Coming of age in the evolutionary behavioral sciences: A review of Nicholas B. Davies, John R. Krebs, and Stuart A. West, An Introduction to Behavioural Ecology, 4th Edition
Evolutionary Psychology 11(2): 347-349 H. Clark Barrett Download PDF (free)
Excerpt: “Who would have thought, just a few years ago, that we would be able to study sexual conflict at the molecular level… or that microbes would become wonderful experimental models for studying the evolution of social behaviour…”
My comment: We incorporated the study of sexual conflict at the molecular level when we began to detail a model for the adaptive evolution of sexual behavior in our 1996 review article: From Fertilization to Adult Sexual Behavior. We wrote: “…if specific genes or genomic regions are found to be primary determinants of sexual orientations, upstream and downstream genes are likely also to play crucial roles. And these multigene interrelationships will have profound impact upon phenotypes and judgments derived therefrom.” (We included a section on molecular epigenetics and elaborated on this fact: “Yet another kind of epigenetic imprinting occurs in species as diverse as yeast, Drosophila, mice, and humans.”)
The next sentence from the same paragraph quoted above addresses the fact that microbes are “wonderful experimental models for studying the evolution of social behaviour…” We wrote “Parenthetically it is interesting to note even the yeast Saccharomyces cerevisiae has a gene-based equivalent of sexual orientation (i.e., a-factor and alpha-factor physiologies). These differences arise from different epigenetic modifications of an otherwise identical MAT locus (Runge and Zakian, 1996; Wu and Haber, 1995).”
The development of this model incorporated what is neuroscientifically known and resulted in 2012 publication of Human pheromones and food odors: epigenetic influences on the socioaffective nature of evolved behaviors. The concluding sentence is: “Olfaction and odor receptors provide a clear evolutionary trail that can be followed from unicellular organisms to insects to humans.”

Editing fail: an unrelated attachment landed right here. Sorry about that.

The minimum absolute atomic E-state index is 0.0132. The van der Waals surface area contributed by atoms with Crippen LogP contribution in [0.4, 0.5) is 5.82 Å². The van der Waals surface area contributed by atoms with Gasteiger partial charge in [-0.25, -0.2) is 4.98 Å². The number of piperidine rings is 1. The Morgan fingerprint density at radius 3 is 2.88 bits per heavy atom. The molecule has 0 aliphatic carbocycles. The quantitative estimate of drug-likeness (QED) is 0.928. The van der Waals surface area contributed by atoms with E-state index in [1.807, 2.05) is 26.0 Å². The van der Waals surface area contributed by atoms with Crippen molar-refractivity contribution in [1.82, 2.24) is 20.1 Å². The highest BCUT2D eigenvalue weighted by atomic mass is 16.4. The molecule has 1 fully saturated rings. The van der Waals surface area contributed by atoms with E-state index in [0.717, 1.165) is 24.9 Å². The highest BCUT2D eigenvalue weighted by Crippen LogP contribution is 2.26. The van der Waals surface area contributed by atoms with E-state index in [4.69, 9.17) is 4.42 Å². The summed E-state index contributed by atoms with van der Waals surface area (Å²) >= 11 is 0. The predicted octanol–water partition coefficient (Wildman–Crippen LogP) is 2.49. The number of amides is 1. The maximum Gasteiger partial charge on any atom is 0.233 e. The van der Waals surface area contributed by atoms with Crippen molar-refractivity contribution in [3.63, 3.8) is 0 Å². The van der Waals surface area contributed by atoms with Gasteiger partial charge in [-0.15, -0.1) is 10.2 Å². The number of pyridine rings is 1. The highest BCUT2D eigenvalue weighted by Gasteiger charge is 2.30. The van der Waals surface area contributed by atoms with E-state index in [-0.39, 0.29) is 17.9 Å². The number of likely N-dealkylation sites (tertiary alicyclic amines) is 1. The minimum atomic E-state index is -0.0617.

The answer to the questions about who would have thought about sexual conflict at the molecular level, or that microbes could be used to model social behavior is clear. My coauthors and me in 1996, and in 2001. It was me again in a 2007 book chapter, and in a 2012 review. It’s me again in Nutrient–dependent / Pheromone–controlled Adaptive Evolution: A Model (published June 14, 2013).
Now, the questions are: 1) Who thinks that evolutionary theory did not long ago move from story-tellling to accurate representations of established facts? 2) How much longer will it be until evolutionary theorists grasp the fact that adaptive evolution is nutrient-dependent and pheromone-controlled in species from microbes to man?
At least a decade ago, it should have been clear that “Behavioural ecology” incorporates what I began to detail about ecological, social, neurogenic, and socio-cognitive niche construction in my first presentation to a scientific forum in 1992, and then with co-author Robert Francoeur in a 1995 book (paperback 2002) before publishing in the research journals. Who can we thank for muddying up that clarity with their ridiculous opinions and commentaries? Who still knows nothing about the basic principles of biology and levels of biological organization required to link sensory input to behavior in species from microbes to man? When will everyone understand the importance of Behavioural Ecology?